More than 30 atmospheric rivers pummeled Northern California this spring, leading to a snowpack that reached 175% of average in April. This led to a boon for water storage as the state’s 2020 water year began Tuesday. According to the Department of Water Resources (DWR), reservoirs across the state are now at 128% of normal.

“The significant rainfall and snowpack made for a great water year in 2019,” said DWR Director Karla Nemeth in a new release. “We start the new year in a good place.”

Lake Oroville, the State Water Project’s largest reservoir, is nearly double its level from last year, at 102% of average. Shasta Lake, the Central Valley Project’s largest reservoir, is at 126% of average.

Despite the abundance in 2019, State Water Project contractors received 75% of the requested supplies. Westlands Water District General Manager Tom Birmingham was frustrated the allocations never reached the full 100%. The district also points out that the 75% allocation did not come until July. Many of its growers had based their plantings for the year on the initial 35% allocation in March.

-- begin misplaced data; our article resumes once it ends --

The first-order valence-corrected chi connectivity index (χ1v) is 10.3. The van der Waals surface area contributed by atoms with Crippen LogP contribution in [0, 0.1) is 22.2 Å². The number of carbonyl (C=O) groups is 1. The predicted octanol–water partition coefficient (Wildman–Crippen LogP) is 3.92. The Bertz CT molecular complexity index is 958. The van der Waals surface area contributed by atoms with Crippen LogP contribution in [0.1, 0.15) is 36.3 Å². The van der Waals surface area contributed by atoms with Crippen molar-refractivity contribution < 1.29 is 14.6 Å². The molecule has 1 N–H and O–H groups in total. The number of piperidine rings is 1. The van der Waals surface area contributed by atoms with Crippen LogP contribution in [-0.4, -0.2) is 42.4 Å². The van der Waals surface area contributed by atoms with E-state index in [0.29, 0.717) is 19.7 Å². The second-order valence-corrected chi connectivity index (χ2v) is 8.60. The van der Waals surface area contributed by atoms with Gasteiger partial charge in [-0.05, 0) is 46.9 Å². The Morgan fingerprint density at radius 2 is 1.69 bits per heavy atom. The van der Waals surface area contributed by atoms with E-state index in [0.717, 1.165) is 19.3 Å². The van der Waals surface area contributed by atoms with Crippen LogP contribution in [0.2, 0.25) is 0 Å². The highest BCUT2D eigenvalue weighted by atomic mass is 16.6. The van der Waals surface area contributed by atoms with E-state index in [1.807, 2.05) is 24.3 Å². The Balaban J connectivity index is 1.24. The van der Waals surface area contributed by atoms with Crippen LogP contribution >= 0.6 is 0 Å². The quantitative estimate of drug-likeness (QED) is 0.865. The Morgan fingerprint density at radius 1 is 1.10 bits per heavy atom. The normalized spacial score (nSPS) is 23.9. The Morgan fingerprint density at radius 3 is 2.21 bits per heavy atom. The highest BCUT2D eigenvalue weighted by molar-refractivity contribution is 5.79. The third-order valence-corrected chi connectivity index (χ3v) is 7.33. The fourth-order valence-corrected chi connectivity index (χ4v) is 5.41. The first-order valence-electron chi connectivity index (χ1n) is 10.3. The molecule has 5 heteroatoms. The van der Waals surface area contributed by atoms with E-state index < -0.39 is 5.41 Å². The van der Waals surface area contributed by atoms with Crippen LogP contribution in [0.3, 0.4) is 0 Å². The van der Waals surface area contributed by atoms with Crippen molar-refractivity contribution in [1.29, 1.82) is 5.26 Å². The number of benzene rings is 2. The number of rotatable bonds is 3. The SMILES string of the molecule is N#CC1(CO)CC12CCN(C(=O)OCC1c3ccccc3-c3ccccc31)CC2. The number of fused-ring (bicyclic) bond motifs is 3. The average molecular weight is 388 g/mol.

While it may not change allocations, modernizing the State Water Project infrastructure would make the water conveyance more efficient, losing less to leakage. This is at the top of the list for DWR’s latest strategic plan update, as Nemeth presented to the Water Commission last month. She also noted the need for professionalism and how taxing it can be to work on California water issues for the state.

“The work that we do can be rather intense,” she said. “There are conflicting objectives at times, and people are very passionate.”

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